3 practical steps for managing holiday finances
The holidays – it’s a time for festive decorations, delicious indulgences and happy get-togethers.
But despite all the joyous tidings surrounding this special time of the year, the holidays can be stressful – especially when you consider the financial costs associated with entertaining and gift-giving.
If you’re planning to play host this holiday season or are worried about having enough money to buy gifts for your loved ones, here are some ideas that can help you keep your finances – and sanity – in check.
Budget and plan
Budgeting is a no-brainer but it can be easy to overlook amidst the holiday season excitement. Here are some tips:
- Limit your guest list to 10 to 12 people. This will help you control the cost as well as the arrangements.
- Come up with a theme for your party. Sticking to the theme will aloow you to plan better and stay within budget.
- Write down the total amount you want to spend on gifts and make a list of people you'll be buying for. This will give you a realistic idea of how much you can spend on each person, and prevent any costly surprises when the bills start to arrive.
- Give yourself time to look for sales and do comparison shopping. By doing so, you can buy items of your choice in advance and don't have to compromise to simply fit your budget.
- Consider putting a cap on the spending limit for family members. When buying for a couple, get a shared gift that would appeal to both partners. Providing gifts for childen only under certain ages is another option that can shorten your shopping list.
Get creative and practical
The dazzle of retail items and advertisements can trick us into spending more, but a little creativity can go a long way to help check this urge. Here’s how:
- Decorating doesn’t have to be expensive to be appealing. Use items around your house or yard to decorate. Light tea lights and put them in glasses or on plates. Use evergreen branches and pine cones to decorate jars and create your own wreathes.
- Make your dinner a potluck party. Request that guests bring their choice of food or desserts. Not only will that allow you to save, but it will also give your guests a wide variety of dishes to sample.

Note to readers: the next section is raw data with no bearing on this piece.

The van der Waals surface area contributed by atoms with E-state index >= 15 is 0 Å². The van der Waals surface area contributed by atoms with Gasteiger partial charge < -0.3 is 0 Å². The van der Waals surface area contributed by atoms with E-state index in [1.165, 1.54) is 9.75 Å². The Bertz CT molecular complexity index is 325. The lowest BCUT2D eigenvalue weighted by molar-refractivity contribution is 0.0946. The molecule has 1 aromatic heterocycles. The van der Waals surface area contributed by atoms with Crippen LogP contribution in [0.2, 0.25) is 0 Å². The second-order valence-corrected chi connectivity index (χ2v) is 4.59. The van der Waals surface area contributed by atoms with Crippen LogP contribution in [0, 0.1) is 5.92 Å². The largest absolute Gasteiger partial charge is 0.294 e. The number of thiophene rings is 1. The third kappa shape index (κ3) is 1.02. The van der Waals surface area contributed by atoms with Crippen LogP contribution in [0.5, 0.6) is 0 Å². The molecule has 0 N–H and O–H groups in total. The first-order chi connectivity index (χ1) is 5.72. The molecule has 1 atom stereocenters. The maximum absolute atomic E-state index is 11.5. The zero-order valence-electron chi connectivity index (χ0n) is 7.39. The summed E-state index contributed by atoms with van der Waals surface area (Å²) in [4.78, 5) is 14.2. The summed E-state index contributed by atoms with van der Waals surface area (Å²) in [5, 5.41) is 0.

- Make your own gift baskets. Combine bargains to create exciting themes.
- Reuse and recyle ornaments for an ornament exchange with your friends.
- Give your child a registered education savings plan (RESP) or a practical lesson in personal finance as a gift this holiday season. Purchasing activities for children, such as swimming lessons, rather than items is a good idea if you're stumped on gift ideas.
Share your time and talents
As much as material gifts are a vital part of the holiday season, your time and special talents can prove even more precious. A few ideas:
- Organize a brunch or a homemade pizza party where the focus isn’t so much on food as on having a good time.
- Teach your child the importance of giving by choosing a cause that means something to them to donate to. Help them decide how much to give and encourage them to deliver the donation.
- The best gifts are thoughtful, not extravagant. It can be as simple as a scenic drive or watching a movie together.
- Use your talent or skill to create inexpensive but priceless gifts. You can cook or bake delicacies, knit or sew items or make crafts or jewelry. You can even impart lessons using your talents in areas like music, art or sports.
- Offer the gift of time and companionship, especially to those who might need it, like the elderly. Helping out with their shopping, laundry or cooking, or just spending time listening to them might be the best gift you could give.
The spirit of the season is about celebrating - it does not have to be about breaking the bank.Opens a new website in a new window
In the end, keeping things simple can help you get the most out of the holiday experience. The spirit of the season is about celebrating and being thankful – it doesn’t have to be about breaking the bank. An open discussion with your financial security advisor can help you make wise budgetary decisions this holiday season.
The information provided is based on current laws, regulations and other rules applicable to Canadian residents. It is accurate to the best of our knowledge as of the date of publication. Rules and their interpretation may change, affecting the accuracy of the information. The information provided is general in nature, and should not be relied upon as a substitute for advice in any specific situation. For specific situations, advice should be obtained from the appropriate legal, accounting, tax or other professional advisors.